Has the digital been overlooked ahead of the UK General Election?

There are a variety of issues, from social care to policing, that have been thrown up in the build up to the upcoming general election. Discussions surrounding the digital economy, however, have not been given the attention it requires.

Issues of social care, and given the recent terrorist incidents, security, will always dominate political discourse, but the importance of growing the digital economy should not be underestimated. The topic should be engaged more often. In light of this, CompTIA have outlined recommendations to all political parties on what can be done to secure the UK’s digital future.

>See also: What does 2017 hold for the digital economy?

The ‘manifesto’ has suggested five key proposals for the next UK government, which it hopes will guarantee the nation’s digital economy continued acceleration.

Cross party endorsement

Cross party endorsement for key parts of the UK Digital Strategy to give certainty to the UK’s digital futureThe next government needs to endorse key parts of the UK’s Digital Strategy, including digital skills, investment, infrastructure and regional hubs. This will give certainty to UK businesses and citizens to take the actions needed to make the UK a global leader in digital.

Digital skills must be a core component of all apprenticeships

All political parties must make digital skills a core component of apprenticeships alongside Maths and English in their manifestos. This follows the recommendation made by the House of Commons Science and Technology Select Committee in the last Parliament. The government must also continue engagement with private sector training providers to ensure high quality standards in apprenticeships now and into the future.

Avoid one size fits all

For a world-class technical education system, the UK must avoid a ‘one size fits all’ approach to digital skill qualificationsAll political parties must seek a more flexible approach to T-levels. In A-Levels, there are seven national exam board awarding bodies (across England, Wales and Northern Ireland) from which colleges and schools can choose qualifications.

>See also: How blockchain will make the UK’s digital economy thrive

A similar broader qualification approval system for T-Levels would allow existing digital skill training qualifications, which are internationally recognised and endorsed by business to be incorporated.


The UK needs collaborative local careers advice that promotes digital careers and local digital job opportunities. Cross party scrutiny on how local SMEs can be involved productively in this careers advice process, as well as measures to tackle outdated stereotypes will be important if such a forum is to be successful.


SMEs must be at the heart of the UK Digital Strategy to lead to success in areas such as tech ecosystems and skill pipelines. The next government should put SMEs at the heart of the digital agenda. Two areas in particular need this SME centric focus; regional tech ecosystems and specialist skill pipelines.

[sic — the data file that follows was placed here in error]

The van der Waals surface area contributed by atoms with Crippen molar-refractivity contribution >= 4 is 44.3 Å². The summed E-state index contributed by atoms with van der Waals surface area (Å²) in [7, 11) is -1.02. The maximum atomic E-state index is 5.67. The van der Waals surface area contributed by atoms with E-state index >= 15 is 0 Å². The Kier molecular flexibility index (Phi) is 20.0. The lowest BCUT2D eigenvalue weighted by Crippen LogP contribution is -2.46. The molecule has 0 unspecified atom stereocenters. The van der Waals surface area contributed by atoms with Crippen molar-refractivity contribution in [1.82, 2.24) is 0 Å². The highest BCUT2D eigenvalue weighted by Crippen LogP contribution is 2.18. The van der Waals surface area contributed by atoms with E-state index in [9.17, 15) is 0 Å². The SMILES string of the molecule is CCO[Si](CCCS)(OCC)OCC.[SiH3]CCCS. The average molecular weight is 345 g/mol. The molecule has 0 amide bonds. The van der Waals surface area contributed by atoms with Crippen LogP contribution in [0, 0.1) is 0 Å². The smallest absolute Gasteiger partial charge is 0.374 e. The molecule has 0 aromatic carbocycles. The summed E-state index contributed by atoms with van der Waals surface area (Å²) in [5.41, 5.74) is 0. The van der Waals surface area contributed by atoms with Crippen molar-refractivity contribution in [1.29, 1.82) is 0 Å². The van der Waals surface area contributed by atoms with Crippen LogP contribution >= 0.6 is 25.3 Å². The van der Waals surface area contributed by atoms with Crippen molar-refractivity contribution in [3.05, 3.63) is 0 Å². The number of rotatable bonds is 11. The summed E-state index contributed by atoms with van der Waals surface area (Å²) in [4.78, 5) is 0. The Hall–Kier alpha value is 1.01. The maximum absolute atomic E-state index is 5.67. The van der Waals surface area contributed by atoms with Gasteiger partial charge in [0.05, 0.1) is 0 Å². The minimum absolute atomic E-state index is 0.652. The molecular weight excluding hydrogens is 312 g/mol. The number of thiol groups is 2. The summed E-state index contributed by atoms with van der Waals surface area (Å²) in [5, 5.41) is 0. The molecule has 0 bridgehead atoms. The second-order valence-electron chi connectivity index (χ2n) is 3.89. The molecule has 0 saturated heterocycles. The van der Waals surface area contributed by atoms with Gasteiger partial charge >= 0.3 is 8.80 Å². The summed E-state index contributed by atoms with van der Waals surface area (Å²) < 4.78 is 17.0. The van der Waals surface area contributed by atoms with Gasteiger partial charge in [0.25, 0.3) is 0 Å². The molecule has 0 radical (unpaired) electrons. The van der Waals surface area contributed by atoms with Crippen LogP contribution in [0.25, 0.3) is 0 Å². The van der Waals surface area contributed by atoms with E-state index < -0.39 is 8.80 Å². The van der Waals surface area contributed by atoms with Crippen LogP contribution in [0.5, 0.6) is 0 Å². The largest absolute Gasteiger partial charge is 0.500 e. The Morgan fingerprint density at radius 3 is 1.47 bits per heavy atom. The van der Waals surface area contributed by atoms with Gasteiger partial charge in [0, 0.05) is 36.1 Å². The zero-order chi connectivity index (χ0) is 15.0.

>See also: Conservative Manifesto right on digital economy ambition, but…

Graham Hunter, vice president, EMEA at CompTIA, said “The digital market has become of vital importance to the UK’s economy, highlighted in a recent report from Tech Nation, which revealed that there are 1.64 million digital jobs in the UK, and new jobs are created at over twice the rate of the non-digital sector. As such, it is important that whichever political party comes into power on 8th June ensures they have a plan in place to guarantee that the technology sector continues to grow and thrive. With monumental political negotiations slated to take place as the UK leaves the EU, it is vital that the government takes into account what potential impacts these will have on the digital economy and have the tools and information available to make the best decision for the sector and nation as a whole.”

“CompTIA has launched this manifesto, on behalf of the UK technology industry, to help all political parties understand what needs to be addressed to ensure that the UK continues to thrive as a digital hub. From digital strategy through to developing a world class technology workforce, whichever party is in power must look to work with organisations and bodies within the sector to secure a prosperous technology industry, and sustained job creation for a healthy UK economy in the future.”

Niels Turfboer, managing director UK and Benelux at Spotcap, however, believes “the Conservatives, Labour and the Lib Dems all address and recognise the growing importance of the tech and digital sector for the UK. And whichever party wins, it will be their chance – and duty – to help strengthen a digital economy to ensure the future prosperity of the UK.”

This attitude will be crucial in maintaining the high standards of the fintech sector, which plays an important role in the UK. It contributes approximately £7 billion to the British economy and employs over 60,000 people nationwide.

“The fintech sector is highly dependent on skilled labour and the attraction of local as well as international talent remains a priority for British companies. It is therefore important that all parties, regardless of the final result this Thursday, work together to continue to promote the UK as an attractive and competitive place to live and conduct business.”


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Nick Ismail

Nick Ismail is a former editor for Information Age (from 2018 to 2022) before moving on to become Global Head of Brand Journalism at HCLTech. He has a particular interest in smart technologies, AI and...